HONG KONG: AN OBSERVATION
- December 10, 2018
- Denise Lee
Everyone enjoys travelling every now and then but I am particularly biased towards my favourites – Japan, Korea and the UK. In each of the three, I feel so at ease. The Japanese are warm, welcoming and polite. The Koreans are nice enough but I love the culture and the food so much so that I bothered to learn the language. As for the UK, it was once my second home.
Not many countries in Asia appeal to me, to be perfectly honest. I would be happy to alternate between Japan and Korea for the rest of my life. But when the discussion of Hong Kong came up, I thought why not give the city a try. They do, after all, have a Disneyland and who doesn’t love Disney?
So after 4 days in the Pearl of the Orient back in May, I would just say that “overly crowded and rude” would be the two adjectives that best describe Hong Kong. Getting yelled at for absolutely no reason right outside my hotel left me absolutely dumbfounded – and being the hot-blooded mess that I am, I was quite tempted to spit back a snarky remark but because I am incapable of speaking Cantonese, I just had to bite my tongue and curse under my breath instead. Thanks for the warm welcome, Hong Kong.
Hong Kong is an old-meets-new city. I wouldn’t necessarily say it’s pretty but it has its own special charm. The streets are very crowded; the subway is a constant feeling of being sardine canned; the food is alright – I really don’t like macaroni soup and I refuse to pay HKD 40 for instant noodles served with ham. Roasted goose in Hong Kong failed to impress me. Don’t get me wrong, it is definitely better than the ones here in Malaysia but I prefer Gold Mine in London. Their dim sum is pretty average and their wanton noodles a little too al dente for my liking. Perhaps I don’t quite understand their local cuisine.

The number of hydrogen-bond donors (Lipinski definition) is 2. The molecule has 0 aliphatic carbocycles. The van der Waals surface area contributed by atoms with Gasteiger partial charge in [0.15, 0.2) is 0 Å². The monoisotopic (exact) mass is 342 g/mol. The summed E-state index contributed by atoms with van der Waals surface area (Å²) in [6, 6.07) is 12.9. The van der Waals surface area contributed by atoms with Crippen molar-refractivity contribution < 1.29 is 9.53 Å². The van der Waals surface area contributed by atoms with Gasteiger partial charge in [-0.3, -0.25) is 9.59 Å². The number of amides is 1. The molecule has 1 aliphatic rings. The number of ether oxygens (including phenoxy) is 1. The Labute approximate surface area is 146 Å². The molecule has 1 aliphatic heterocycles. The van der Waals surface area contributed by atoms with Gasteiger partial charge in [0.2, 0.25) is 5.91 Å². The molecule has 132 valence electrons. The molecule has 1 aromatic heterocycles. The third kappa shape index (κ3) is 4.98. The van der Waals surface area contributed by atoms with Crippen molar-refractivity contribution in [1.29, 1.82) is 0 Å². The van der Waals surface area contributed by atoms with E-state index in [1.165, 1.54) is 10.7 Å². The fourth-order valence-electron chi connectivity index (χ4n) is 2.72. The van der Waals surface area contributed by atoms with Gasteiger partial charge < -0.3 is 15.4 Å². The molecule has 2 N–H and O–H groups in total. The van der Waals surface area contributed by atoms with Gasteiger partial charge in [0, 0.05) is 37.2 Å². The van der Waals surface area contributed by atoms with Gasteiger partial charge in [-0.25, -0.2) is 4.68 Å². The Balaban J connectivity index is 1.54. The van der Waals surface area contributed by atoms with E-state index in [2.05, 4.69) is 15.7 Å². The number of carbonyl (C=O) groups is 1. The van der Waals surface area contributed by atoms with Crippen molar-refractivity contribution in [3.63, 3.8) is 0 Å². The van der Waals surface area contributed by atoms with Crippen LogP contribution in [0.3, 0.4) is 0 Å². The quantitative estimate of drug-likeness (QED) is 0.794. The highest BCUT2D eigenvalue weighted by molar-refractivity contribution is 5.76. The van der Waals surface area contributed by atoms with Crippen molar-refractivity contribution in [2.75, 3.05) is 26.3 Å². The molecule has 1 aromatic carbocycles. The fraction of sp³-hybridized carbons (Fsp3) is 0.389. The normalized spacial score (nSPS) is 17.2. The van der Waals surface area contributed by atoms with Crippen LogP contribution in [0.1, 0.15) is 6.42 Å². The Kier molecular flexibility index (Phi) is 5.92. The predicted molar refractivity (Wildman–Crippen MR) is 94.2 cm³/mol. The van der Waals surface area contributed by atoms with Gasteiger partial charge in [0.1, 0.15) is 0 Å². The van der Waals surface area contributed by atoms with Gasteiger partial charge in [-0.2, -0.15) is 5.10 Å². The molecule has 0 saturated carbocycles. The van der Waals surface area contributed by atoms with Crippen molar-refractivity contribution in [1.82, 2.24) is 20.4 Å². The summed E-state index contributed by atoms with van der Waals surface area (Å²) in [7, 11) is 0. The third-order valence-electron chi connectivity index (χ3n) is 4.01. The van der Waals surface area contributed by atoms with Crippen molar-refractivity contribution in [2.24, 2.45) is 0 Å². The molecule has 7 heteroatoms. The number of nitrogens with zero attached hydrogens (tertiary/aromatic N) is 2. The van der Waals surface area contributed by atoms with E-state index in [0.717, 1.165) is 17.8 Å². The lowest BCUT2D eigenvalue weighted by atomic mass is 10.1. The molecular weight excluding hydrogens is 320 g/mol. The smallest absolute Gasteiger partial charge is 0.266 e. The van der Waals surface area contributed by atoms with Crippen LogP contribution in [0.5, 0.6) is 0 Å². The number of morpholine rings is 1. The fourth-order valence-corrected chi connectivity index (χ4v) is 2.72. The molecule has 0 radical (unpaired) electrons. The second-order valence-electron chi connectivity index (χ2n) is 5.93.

Tucked in a corner in Mongkok Station I found the brownies from my childhood. Mrs Fields closed down in Malaysia ages ago and I was so happy to see it again after such a long time. Brownies are my weakness. I also had a pretty good egg sandwich from Omotesando Koffee – how Japanese of me. It was so velvety and soft like a custard, you wouldn’t even believe it!
As I walked through the city, I noticed that Teslas were very popular. Maybe Hong Kongers (is that even a valid word) are mostly rich. Many people rave about their public transport system being one of the best in the world, but you still needed to stealthily walk to your destination which could be 20 minutes from the station’s exit. The pavements were not the cleanest yet they had really cool speakeasies. It was my first time finishing a cocktail without speaking Korean the entire night and vomiting all over myself. Turns out I can last the night as long as I sip in small quantities. Disneyland was magical but still subpar to Tokyo. Overall, not everyone was rude and not everyone was nice. Sneaker street was pretty cool and I snagged myself a pair of Ultra Boost – this time from the Adidas x Parley collection. And it was nice to see a Marks & Spencer café since Malaysia doesn’t have one. And the local food after eating it for 4 days? Dare I say, pretty bland.
Hong Kong has left me feeling confused – restaurants with waiters that wanted you to eat quickly and be gone co-existing with cool quirky establishments hidden behind weird doors. I don’t quite know if I like it just yet.
Maybe I need to give Hong Kong a second chance. Maybe I need to be more ignorant of their culture. Maybe I need an open mind and a hungrier stomach. But until then, I think I’m quite happy to stick to my favourites farther east – Korea and Japan.